2 Chronicles – Humility

2 Chronicles – Humility


The first part of the book talks about the reign of Solomon. In response to Solomon’s request, God granted him much wisdom. During his reign, he launched many great building projects, including his greatest achievement, the Temple of God. In the midst of the temple dedication, fire flashes down from heaven and God’s glory filled the temple.

After Solomon’s death, the northern tribes revolt and the nation of Israel splits apart. The remainder of 2 Chronicles recount the alternating periods of apostasy and reform in Judah. In the end, Judah would not repent and the tragic result was a 70-year captivity in Babylon.


(2 Chronicles 7:14 NIV) if my people, who are called by my name, will humble themselves and pray and seek my face and turn from their wicked ways, then will I hear from heaven and will forgive their sin and will heal their land.

What are the signs of pride/humility

Personal evaluation

​Rate yourself between a scale of 1 for strong yes and 5 for strong no.
​Do we ask God for help when undertaking difficult task?
​Do we give way to others?
​Do we accept advice from others?
​Do we realize our inadequacies and give God the glory? 
​Do we respect those God placed in authority? 

Consider the areas we are weak at and ask God for forgiveness. Determine to improve on the weak areas.

​Signs of pride ​Signs of humility
​Refusal to ask God for help ​Acknowledgement that we cannot do anything without God’s help 
​Refusal to give way to others ​Giving way to others even when it means losing face 
​Refusal to take advice from people thinking we know better  ​Accepting advice even if we have to admit a mistake 
​Boasting of our own achievements and thinking highly of ourselves  ​Realizing our own inadequacy and thanking God for our achievements. 
​Refusal to accept those God placed in authority  ​Willingness to submit to those persons God place above us 

Do we humble ourselves to ask help from God?

Refusal to ask help from God

Asa started off as a good king and we were told that he called upon God to help him deliver his enemies.

(2 Chronicles 14:11-12 NIV) Then Asa called to the LORD his God and said, “LORD, there is no one like you to help the powerless against the mighty. Help us, O LORD our God, for we rely on you, and in your name we have come against this vast army. O LORD, you are our God; do not let man prevail against you.” {12} The LORD struck down the Cushites before Asa and Judah.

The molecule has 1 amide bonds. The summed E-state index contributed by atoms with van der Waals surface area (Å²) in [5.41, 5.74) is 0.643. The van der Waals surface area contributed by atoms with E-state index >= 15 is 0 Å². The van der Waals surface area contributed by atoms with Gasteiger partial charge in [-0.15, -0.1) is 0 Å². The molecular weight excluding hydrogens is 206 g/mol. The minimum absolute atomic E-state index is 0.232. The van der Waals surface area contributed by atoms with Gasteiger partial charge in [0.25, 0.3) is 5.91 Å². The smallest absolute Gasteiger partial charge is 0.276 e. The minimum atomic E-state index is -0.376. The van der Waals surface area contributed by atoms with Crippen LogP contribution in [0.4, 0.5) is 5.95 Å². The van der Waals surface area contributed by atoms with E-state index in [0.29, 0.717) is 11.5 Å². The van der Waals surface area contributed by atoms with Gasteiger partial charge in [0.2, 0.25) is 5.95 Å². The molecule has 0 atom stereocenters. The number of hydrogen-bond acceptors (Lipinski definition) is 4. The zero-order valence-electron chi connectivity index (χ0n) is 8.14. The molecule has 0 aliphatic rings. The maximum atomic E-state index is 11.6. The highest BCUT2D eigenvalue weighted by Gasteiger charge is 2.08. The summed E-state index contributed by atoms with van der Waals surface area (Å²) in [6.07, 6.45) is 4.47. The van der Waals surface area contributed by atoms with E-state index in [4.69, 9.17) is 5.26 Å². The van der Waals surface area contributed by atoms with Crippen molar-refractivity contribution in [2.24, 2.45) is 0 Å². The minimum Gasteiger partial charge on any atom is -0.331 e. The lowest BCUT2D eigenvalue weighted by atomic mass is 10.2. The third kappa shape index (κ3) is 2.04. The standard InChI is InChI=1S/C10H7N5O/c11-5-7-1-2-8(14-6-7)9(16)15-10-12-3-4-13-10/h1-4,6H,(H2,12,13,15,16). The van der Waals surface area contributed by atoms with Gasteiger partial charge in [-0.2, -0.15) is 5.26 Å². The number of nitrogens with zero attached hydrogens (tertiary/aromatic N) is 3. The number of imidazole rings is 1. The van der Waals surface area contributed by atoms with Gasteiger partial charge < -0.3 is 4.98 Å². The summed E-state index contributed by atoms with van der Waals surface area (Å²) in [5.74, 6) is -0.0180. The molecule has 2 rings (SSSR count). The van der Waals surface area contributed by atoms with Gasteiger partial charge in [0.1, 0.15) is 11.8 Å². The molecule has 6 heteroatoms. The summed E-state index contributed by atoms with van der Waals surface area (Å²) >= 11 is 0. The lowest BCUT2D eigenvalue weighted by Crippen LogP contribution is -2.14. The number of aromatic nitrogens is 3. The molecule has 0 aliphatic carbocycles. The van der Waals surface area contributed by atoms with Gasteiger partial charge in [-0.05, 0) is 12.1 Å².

Yet later on in his life, he became so proud that he would not consult God even when he was ill and dying.

(2 Chronicles 16:12 NIV) In the thirty-ninth year of his reign Asa was afflicted with a disease in his feet. Though his disease was severe, even in his illness he did not seek help from the LORD, but only from the physicians.

Solomon was someone who humbled himself early in his career when he asked God for help to rule the people. He asked for wisdom from God because he knew that he would not be able to rule God’s people without God’s wisdom.

(2 Chronicles 1:7-10 NIV) That night God appeared to Solomon and said to him, “Ask for whatever you want me to give you.” {8} Solomon answered God, “You have shown great kindness to David my father and have made me king in his place. {9} Now, LORD God, let your promise to my father David be confirmed, for you have made me king over a people who are as numerous as the dust of the earth. {10} Give me wisdom and knowledge, that I may lead this people, for who is able to govern this great people of yours?”

Recall the times when we failed to ask God for help because we think we could do it by ourselves and as a result make a mess out of things.

Do we humble ourselves and give way to others?

Refusal to give way to others

King Rehoboam was someone who was too proud to give in to others. He viewed giving in not as a humble act but as a show of weakness. As a result, he wanted to show himself strong by not giving in to the people’s requests.

When King Solomon died, the people went to Solomon’s son, Rehoboam, to ask him to be more lenient to them. Instead of being more lenient, Rehoboam said that he would be even tougher with them.